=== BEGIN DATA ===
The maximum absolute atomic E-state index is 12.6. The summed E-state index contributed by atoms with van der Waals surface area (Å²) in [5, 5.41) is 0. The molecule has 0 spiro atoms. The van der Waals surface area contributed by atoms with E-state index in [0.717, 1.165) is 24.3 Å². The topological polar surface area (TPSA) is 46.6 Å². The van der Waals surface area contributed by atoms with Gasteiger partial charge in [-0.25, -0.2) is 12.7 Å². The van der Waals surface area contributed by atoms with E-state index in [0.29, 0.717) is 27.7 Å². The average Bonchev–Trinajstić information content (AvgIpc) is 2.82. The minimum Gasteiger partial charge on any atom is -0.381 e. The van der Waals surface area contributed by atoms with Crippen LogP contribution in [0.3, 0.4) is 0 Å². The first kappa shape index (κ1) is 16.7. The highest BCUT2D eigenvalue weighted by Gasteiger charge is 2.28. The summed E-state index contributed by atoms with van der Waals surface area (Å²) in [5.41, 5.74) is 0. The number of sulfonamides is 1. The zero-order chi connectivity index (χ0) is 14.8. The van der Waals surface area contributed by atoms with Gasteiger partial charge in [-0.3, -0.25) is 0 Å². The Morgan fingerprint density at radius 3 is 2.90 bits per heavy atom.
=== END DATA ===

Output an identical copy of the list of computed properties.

The maximum absolute atomic E-state index is 12.6. The summed E-state index contributed by atoms with van der Waals surface area (Å²) in [5, 5.41) is 0. The molecule has 0 spiro atoms. The van der Waals surface area contributed by atoms with E-state index in [0.717, 1.165) is 24.3 Å². The topological polar surface area (TPSA) is 46.6 Å². The van der Waals surface area contributed by atoms with Gasteiger partial charge in [-0.25, -0.2) is 12.7 Å². The van der Waals surface area contributed by atoms with E-state index in [0.29, 0.717) is 27.7 Å². The average Bonchev–Trinajstić information content (AvgIpc) is 2.82. The minimum Gasteiger partial charge on any atom is -0.381 e. The van der Waals surface area contributed by atoms with Crippen LogP contribution in [0.3, 0.4) is 0 Å². The first kappa shape index (κ1) is 16.7. The highest BCUT2D eigenvalue weighted by Gasteiger charge is 2.28. The summed E-state index contributed by atoms with van der Waals surface area (Å²) in [5.41, 5.74) is 0. The number of sulfonamides is 1. The zero-order chi connectivity index (χ0) is 14.8. The van der Waals surface area contributed by atoms with Gasteiger partial charge in [-0.3, -0.25) is 0 Å². The Morgan fingerprint density at radius 3 is 2.90 bits per heavy atom.